This code is thus fast and accurate enough to be used to test cosmological parameters, and perform tomographic analysis of the galaxy distribution. The definition of the function is general and can accept zero order function as , but also relativistic corrections such as the redshift space distortions or the gravitational lensing; despite these corrections, it can also contain spherical Bessel functions (see e.g., Di Dio et al. 2013). Because Angpow provides the correct angular power spectra for crosscorrelations, it can be a key tool to perform an integrated approach to cosmology, as advertised in Nicola et al. (2016). In particular, we propose this tool for deriving the auto and crosscorrelation angular power spectra for galaxy clustering, but also with angular power spectra from cosmic shear and the cosmological microwave background.
Angpow is publicly available^{3} and can be interfaced to other codes; a Python interface is foreseen. At the moment the code only accepts two redshift bins but soon it will be generalized to any number of bins. Feedback from Angpow users would be greatly accepted.
Acknowledgments
The authors want to thank M. Reinecke who kindly provided pieces of the code, and J. D. McEwen for fruitful discussion on the Chebyshev transform.
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Appendix A: ClenshawCurtisChebyshev algorithm (3Calgorithm)
Each integral type of Eq. (12)involves the product of “highly” oscillatory functions. The purpose of this section is not to provide a review of all the integration methods used in the different fields of physics to tackle such a difficult task. To focus on our case, where we have to deal with (at least) the product of spherical Bessel functions, the authors point out that the reader may find either specific integral solving rules as in Glasser & Montaldi (1993) or general methods as in Lucas & Stone (1995). However we need a precise and also very fast method. We cannot rely on methods that solve the problem of a product of spherical Bessel functions multiplied by a regular function. In fact, both the primordial power spectrum and the extension beyond the matter density may show oscillation features in the form of derivative of spherical Bessel functions. So, we have searched and found a general method that meets our requirements of precision and speed.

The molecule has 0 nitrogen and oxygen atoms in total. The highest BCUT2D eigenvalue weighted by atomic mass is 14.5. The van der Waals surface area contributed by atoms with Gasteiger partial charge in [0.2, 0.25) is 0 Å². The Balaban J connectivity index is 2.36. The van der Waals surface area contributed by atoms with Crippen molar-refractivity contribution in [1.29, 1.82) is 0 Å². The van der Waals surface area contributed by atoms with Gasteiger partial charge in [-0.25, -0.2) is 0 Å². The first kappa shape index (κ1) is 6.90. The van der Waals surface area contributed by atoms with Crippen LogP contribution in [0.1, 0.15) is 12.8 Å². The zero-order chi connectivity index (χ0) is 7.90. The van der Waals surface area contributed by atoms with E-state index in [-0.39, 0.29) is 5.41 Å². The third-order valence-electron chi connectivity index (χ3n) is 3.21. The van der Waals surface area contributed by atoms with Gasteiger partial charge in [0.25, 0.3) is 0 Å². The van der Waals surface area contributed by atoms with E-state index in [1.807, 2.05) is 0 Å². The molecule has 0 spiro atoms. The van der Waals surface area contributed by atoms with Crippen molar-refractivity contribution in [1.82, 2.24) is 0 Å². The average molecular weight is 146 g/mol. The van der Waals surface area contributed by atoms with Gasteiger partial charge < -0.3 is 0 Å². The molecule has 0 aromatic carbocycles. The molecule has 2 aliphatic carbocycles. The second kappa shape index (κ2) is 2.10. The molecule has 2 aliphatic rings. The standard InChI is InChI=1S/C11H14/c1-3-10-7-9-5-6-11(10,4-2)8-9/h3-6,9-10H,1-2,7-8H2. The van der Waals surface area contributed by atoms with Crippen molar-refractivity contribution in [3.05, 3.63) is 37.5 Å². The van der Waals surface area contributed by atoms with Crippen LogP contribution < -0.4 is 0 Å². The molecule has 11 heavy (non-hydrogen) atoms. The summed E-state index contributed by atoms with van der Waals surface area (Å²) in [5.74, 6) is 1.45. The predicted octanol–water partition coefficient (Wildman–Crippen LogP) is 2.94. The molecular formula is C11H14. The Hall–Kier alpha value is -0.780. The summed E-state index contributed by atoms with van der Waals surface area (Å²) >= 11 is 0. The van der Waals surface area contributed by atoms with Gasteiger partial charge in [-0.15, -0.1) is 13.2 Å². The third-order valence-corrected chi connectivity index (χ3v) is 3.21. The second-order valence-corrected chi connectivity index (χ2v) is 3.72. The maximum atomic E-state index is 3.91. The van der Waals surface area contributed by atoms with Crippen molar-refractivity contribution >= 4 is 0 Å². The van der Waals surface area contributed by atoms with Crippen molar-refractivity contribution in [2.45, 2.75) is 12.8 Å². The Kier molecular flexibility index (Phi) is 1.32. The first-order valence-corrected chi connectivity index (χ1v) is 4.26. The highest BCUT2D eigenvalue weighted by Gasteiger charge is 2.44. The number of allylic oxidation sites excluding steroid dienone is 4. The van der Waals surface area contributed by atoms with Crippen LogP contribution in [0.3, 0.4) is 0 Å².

Equation (12)is a special case of the following generic integral after a proper change of variable (A.1)To get an approximate value of this integral, we use in this section the ClenshawCurtis quadrature at order N_{cc} (noting h = f × g): (A.2)where the sampling points are defined as x_{k} = coskπ/N_{cc} (k = 0,...,N_{cc}) and the corresponding weights w_{k} are addressed later in the section. But, if the functions f and g have a highly oscillatory behavior, one needs, in principle, to use large values of N_{cc} to reach a sufficient accuracy level. In that case, dealing with the above sum may not be computationally efficient. The idea is then to use Chebyshev series to approximate both functions f and g. Then, one performs the product of both Chebyshev series, which is also a Chebyshev series but with a higher order, and finally one uses a fast ClenshawCurtis weights computation to perform the last weighted sum. We briefly describe those steps leaving the details of the demonstration that the interested reader can find in Baszenski & Tasche (1997).